Eye conditions can cause many problems for military service members, from double or blurred vision to total vision loss. As such, the Veterans Affairs (VA) disability ratings for these conditions are important to understand, as they can provide access to treatment and financial compensation for those affected. In this article, we will look at the VA disability ratings for eye conditions and how they are determined to help you determine your eligibility for VA benefits. Read on to learn more.
Understanding VA Disability Ratings for Eye Conditions
The VA uses 38 CFR Section 4.79 as the schedule for rating disabilities of the eye. This includes a general VA disability rating formula and diagnostic codes corresponding to specific eye diseases. For example, visual acuity is measured by a number chart to determine how much you can see at 20 feet or less. Any major vision impairment, such as double or blurred vision, will qualify for VA disability ratings.
When it comes to rating disabilities of the eye, a certain level of severity is required for VA benefits to be approved. This is measured in treatment visits. A claimant must have had at least one incapacitating episode requiring treatment from an eye care professional in the past year to be eligible for VA disability benefits.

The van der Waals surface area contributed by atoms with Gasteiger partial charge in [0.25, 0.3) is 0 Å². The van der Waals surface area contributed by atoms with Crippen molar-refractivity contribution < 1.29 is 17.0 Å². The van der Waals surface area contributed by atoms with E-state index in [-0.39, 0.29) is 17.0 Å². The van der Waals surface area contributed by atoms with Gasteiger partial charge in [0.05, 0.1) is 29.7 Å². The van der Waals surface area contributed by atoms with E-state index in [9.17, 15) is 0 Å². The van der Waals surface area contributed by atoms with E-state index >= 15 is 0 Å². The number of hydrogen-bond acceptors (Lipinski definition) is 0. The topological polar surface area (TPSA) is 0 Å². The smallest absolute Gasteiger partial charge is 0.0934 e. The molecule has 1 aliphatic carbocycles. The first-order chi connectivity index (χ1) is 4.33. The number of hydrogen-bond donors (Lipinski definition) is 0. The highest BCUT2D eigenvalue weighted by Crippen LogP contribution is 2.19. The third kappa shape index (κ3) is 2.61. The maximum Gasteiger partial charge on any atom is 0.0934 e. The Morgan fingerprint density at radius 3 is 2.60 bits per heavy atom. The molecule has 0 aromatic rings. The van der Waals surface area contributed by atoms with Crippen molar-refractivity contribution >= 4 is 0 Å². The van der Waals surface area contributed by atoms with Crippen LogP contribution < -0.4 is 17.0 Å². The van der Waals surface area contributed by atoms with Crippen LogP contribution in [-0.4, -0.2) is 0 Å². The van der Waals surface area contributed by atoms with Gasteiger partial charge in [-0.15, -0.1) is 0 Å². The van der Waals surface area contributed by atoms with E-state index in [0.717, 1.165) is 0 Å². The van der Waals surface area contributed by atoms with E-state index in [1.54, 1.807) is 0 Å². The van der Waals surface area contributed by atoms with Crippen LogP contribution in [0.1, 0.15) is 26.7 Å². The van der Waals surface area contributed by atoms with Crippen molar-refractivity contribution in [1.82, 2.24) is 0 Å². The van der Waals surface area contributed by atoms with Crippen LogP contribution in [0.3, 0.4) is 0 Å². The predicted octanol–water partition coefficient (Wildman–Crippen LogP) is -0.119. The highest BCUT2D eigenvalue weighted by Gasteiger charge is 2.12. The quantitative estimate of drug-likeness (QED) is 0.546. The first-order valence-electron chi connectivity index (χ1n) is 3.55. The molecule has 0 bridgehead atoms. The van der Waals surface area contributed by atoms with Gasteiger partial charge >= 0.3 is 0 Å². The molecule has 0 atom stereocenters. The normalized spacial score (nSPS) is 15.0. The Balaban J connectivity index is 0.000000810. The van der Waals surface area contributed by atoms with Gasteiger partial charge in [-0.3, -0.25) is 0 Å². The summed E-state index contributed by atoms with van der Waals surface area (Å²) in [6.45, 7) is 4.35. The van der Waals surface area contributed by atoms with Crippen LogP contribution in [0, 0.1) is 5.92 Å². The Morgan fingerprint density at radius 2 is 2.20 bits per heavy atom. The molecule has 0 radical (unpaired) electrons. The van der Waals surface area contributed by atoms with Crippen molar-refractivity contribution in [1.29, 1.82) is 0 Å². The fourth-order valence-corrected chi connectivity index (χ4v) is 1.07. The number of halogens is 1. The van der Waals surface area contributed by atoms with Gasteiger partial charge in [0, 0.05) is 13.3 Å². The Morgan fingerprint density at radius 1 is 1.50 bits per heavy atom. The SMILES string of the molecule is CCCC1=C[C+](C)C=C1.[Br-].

The rating formula is as follows:
Ten percent if you have had 1-3 treatment visits in the past 12 months.
Twenty percent if you have had 3-5 treatment visits in the past 12 months.
Forty percent if you have had 5-7 treatment visits in the past 12 months.
Sixty percent if you have had seven or more treatment visits in the past 12 months.
How to Apply for Benefits if You Have an Eye Condition